A former Purdue University dean said she's dropping from her will a $1 million gift to the school over the hiring of Gov. Mitch Daniels to become the university's next president.
Marilyn Haring, who was dean of Purdue's College of Education from 1991 to 2001, told the Journal & Courier for a story Friday that she was troubled by Daniels' lack of academic background and his policy decisions on education funding and labor issues.
Haring said the $1 million donation planned for the College of Education was established when she left the university in 2007 but she hadn't told Purdue officials about the gift.
"I regard the appointment of Mr. Daniels as a travesty and insult to academics," she wrote in an email Thursday to the Purdue Board of Trustees and university officials. "Further, in his political career, Mr. Daniels has taken stands that are counter to all that I believe in, such as support for public education, equity and unions to protect and further the well-being of those who labor."
The Purdue trustees voted last week to hire the Republican governor to replace France Cordova, who will step down in July after five years. Daniels will start at Purdue after his second term as governor ends in January.
Purdue trustees Chairman Keith Krach said giving money to the university is a personal decision and that he believes donations will ultimately increase under Daniels.
"We are getting a positive reaction of 10 to one. I've seen a lot of emails and messages back and forth from huge donors willing to step up. There are guys coming out of the woodwork, people I didn't know," Krach said. "I can't even tell you how many people I am hearing from, including some very prominent people. With the governor coming in, I think it is going to be huge when it comes to development."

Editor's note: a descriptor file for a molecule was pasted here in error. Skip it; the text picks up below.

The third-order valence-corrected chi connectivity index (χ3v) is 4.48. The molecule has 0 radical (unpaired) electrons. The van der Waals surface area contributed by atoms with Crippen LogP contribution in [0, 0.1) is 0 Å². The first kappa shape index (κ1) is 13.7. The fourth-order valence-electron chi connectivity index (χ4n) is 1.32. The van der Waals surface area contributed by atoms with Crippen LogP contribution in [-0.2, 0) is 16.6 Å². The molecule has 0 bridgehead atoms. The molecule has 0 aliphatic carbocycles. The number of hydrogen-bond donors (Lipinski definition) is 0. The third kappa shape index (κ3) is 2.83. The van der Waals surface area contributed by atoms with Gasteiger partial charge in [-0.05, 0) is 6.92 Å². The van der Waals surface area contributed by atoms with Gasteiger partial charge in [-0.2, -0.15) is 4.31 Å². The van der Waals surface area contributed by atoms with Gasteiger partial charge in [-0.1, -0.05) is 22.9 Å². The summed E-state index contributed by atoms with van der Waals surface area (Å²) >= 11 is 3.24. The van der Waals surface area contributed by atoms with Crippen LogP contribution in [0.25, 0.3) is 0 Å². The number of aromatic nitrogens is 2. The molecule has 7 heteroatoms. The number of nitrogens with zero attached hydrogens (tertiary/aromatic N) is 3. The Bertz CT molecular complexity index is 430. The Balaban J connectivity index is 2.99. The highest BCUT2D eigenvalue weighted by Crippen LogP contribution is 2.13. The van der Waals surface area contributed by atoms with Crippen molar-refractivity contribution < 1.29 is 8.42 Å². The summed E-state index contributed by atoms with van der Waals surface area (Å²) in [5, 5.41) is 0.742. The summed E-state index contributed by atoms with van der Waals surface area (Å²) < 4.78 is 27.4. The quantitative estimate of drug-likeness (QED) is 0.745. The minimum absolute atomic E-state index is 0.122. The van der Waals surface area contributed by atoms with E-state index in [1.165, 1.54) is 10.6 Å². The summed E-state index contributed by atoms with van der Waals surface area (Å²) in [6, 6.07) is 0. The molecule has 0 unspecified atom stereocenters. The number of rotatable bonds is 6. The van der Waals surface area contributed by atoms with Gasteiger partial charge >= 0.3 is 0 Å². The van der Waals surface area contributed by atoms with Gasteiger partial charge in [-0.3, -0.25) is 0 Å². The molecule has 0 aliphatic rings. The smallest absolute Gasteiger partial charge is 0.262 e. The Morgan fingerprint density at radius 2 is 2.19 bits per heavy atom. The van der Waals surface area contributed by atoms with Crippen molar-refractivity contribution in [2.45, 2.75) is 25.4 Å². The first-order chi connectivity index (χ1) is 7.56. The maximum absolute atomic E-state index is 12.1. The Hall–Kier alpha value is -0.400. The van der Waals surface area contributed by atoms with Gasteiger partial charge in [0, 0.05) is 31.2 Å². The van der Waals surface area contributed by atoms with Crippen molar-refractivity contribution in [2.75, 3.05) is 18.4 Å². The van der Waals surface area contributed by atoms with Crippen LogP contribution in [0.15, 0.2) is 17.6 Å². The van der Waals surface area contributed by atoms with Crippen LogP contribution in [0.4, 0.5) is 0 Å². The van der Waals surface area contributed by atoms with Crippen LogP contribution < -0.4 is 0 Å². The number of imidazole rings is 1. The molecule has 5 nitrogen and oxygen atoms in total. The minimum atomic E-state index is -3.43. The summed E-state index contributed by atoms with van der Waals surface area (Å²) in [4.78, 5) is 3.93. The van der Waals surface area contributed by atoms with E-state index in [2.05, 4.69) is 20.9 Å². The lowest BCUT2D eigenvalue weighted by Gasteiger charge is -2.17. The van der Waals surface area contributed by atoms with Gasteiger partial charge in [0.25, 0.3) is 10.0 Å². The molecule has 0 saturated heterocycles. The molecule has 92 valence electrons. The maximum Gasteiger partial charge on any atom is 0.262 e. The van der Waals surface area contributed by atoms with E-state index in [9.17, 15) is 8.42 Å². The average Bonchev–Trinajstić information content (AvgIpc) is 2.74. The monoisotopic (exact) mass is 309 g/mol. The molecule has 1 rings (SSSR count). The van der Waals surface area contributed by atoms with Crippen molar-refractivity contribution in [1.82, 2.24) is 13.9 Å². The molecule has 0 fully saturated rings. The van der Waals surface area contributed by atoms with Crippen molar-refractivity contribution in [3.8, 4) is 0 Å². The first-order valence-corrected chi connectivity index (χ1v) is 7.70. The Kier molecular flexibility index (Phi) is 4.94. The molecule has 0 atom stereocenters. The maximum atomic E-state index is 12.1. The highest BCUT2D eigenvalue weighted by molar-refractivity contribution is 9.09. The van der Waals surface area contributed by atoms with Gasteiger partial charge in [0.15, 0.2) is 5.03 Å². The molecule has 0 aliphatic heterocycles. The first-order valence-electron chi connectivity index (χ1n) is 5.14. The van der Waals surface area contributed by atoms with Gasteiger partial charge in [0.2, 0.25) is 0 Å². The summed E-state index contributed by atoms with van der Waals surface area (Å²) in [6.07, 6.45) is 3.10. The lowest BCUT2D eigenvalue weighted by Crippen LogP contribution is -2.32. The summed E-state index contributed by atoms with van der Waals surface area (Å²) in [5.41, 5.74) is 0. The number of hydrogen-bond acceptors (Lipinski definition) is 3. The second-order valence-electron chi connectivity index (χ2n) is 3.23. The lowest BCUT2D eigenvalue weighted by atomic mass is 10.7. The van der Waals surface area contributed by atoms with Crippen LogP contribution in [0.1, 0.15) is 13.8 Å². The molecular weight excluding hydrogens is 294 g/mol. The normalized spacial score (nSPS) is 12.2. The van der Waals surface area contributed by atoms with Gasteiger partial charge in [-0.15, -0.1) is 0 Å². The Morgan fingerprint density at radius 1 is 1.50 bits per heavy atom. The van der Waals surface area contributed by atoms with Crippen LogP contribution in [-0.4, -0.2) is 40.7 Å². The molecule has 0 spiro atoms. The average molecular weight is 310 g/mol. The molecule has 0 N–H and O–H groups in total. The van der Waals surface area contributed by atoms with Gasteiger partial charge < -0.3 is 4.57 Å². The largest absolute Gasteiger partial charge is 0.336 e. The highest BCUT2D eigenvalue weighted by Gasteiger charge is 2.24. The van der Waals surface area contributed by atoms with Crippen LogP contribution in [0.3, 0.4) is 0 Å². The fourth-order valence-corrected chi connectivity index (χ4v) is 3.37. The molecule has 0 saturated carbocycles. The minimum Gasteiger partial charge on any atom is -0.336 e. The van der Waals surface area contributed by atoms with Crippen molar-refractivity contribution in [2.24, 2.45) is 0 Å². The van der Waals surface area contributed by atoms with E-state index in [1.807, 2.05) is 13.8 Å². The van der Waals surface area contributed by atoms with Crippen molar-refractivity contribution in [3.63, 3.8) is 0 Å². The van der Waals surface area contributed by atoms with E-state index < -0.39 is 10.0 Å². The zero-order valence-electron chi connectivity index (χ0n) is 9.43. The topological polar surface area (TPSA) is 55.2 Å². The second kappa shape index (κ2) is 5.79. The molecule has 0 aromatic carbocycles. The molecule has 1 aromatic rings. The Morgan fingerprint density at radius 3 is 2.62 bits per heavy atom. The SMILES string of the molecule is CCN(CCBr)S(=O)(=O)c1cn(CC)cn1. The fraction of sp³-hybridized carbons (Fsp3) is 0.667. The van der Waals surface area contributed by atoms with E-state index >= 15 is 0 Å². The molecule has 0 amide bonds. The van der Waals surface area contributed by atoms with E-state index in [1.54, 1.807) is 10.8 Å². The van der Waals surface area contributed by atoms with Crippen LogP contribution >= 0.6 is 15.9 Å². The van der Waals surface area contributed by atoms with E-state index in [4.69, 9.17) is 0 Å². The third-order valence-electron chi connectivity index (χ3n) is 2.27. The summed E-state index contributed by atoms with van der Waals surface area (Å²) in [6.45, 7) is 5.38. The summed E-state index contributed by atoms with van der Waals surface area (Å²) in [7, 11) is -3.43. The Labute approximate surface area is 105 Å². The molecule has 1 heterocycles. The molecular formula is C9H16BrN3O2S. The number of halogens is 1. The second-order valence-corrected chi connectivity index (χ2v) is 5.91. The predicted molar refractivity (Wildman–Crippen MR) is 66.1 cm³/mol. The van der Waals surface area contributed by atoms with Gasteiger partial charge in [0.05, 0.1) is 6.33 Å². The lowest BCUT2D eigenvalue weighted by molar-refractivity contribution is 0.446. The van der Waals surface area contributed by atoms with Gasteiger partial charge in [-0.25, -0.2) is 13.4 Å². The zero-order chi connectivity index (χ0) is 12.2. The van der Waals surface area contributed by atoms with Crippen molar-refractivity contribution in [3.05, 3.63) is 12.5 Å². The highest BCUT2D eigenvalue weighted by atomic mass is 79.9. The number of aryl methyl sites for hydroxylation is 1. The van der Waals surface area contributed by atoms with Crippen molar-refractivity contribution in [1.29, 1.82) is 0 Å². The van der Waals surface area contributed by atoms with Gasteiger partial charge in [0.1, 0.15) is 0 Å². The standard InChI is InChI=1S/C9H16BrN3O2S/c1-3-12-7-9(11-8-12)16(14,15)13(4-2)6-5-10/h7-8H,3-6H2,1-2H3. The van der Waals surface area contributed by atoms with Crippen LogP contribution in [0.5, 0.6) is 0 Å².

The Purdue Research Foundation ended its 2011 fiscal year with nearly $1.1 billion in assets, according to its annual report.
Critics of Daniels' new position point toward a number of his policy decisions, including cutting 6 percent from the statewide higher education budget in 2009 and, in his last budget as governor, cutting the budgets of public universities by 3 percent, a $34 million yearly reduction.
A group of current and former students, community members and others opposed to the Daniels hire are planning a daylong protest Saturday on Purdue's Memorial Mall.
Haring, who spent 16 years at Purdue as a professor and dean and now lives in Santa Fe, N.M., said she hoped university officials would reconsider hiring Daniels.
"The appointment of Mr. Daniels cannot add to the academic luster of Purdue; and I believe it inevitably will detract from that luster," she said.